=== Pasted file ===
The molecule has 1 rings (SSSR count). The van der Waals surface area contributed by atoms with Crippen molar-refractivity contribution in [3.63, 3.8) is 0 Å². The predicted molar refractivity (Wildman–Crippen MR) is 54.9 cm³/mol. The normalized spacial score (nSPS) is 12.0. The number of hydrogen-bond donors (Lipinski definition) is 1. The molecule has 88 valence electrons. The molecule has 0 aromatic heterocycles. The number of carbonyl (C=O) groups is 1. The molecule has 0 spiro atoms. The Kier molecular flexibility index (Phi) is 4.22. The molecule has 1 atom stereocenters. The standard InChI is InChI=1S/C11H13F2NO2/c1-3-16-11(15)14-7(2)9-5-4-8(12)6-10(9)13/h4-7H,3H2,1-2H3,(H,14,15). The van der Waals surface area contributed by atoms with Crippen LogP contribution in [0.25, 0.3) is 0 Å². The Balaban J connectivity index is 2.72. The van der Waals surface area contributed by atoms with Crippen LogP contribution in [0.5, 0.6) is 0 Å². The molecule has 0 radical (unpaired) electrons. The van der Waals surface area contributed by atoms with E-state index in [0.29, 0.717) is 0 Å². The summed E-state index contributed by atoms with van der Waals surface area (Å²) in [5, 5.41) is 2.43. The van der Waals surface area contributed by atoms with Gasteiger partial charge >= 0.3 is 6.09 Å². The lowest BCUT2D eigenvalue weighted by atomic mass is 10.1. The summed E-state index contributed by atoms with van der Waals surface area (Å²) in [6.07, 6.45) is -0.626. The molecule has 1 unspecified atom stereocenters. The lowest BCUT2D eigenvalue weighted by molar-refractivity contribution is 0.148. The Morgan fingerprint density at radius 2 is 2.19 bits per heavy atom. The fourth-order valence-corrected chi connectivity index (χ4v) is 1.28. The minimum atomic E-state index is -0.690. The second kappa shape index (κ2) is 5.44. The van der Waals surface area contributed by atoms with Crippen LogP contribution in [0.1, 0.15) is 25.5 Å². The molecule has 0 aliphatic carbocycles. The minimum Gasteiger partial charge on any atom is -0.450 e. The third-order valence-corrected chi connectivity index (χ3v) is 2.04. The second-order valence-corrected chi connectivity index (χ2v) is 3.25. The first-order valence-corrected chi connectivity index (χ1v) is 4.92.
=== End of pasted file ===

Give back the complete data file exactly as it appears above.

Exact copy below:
The molecule has 1 rings (SSSR count). The van der Waals surface area contributed by atoms with Crippen molar-refractivity contribution in [3.63, 3.8) is 0 Å². The predicted molar refractivity (Wildman–Crippen MR) is 54.9 cm³/mol. The normalized spacial score (nSPS) is 12.0. The number of hydrogen-bond donors (Lipinski definition) is 1. The molecule has 88 valence electrons. The molecule has 0 aromatic heterocycles. The number of carbonyl (C=O) groups is 1. The molecule has 0 spiro atoms. The Kier molecular flexibility index (Phi) is 4.22. The molecule has 1 atom stereocenters. The standard InChI is InChI=1S/C11H13F2NO2/c1-3-16-11(15)14-7(2)9-5-4-8(12)6-10(9)13/h4-7H,3H2,1-2H3,(H,14,15). The van der Waals surface area contributed by atoms with Crippen LogP contribution in [0.25, 0.3) is 0 Å². The Balaban J connectivity index is 2.72. The van der Waals surface area contributed by atoms with Crippen LogP contribution in [0.5, 0.6) is 0 Å². The molecule has 0 radical (unpaired) electrons. The van der Waals surface area contributed by atoms with E-state index in [0.29, 0.717) is 0 Å². The summed E-state index contributed by atoms with van der Waals surface area (Å²) in [5, 5.41) is 2.43. The van der Waals surface area contributed by atoms with Gasteiger partial charge >= 0.3 is 6.09 Å². The lowest BCUT2D eigenvalue weighted by atomic mass is 10.1. The summed E-state index contributed by atoms with van der Waals surface area (Å²) in [6.07, 6.45) is -0.626. The molecule has 1 unspecified atom stereocenters. The lowest BCUT2D eigenvalue weighted by molar-refractivity contribution is 0.148. The Morgan fingerprint density at radius 2 is 2.19 bits per heavy atom. The fourth-order valence-corrected chi connectivity index (χ4v) is 1.28. The minimum atomic E-state index is -0.690. The second kappa shape index (κ2) is 5.44. The van der Waals surface area contributed by atoms with Crippen LogP contribution in [0.1, 0.15) is 25.5 Å². The molecule has 0 aliphatic carbocycles. The minimum Gasteiger partial charge on any atom is -0.450 e. The third-order valence-corrected chi connectivity index (χ3v) is 2.04. The second-order valence-corrected chi connectivity index (χ2v) is 3.25. The first-order valence-corrected chi connectivity index (χ1v) is 4.92.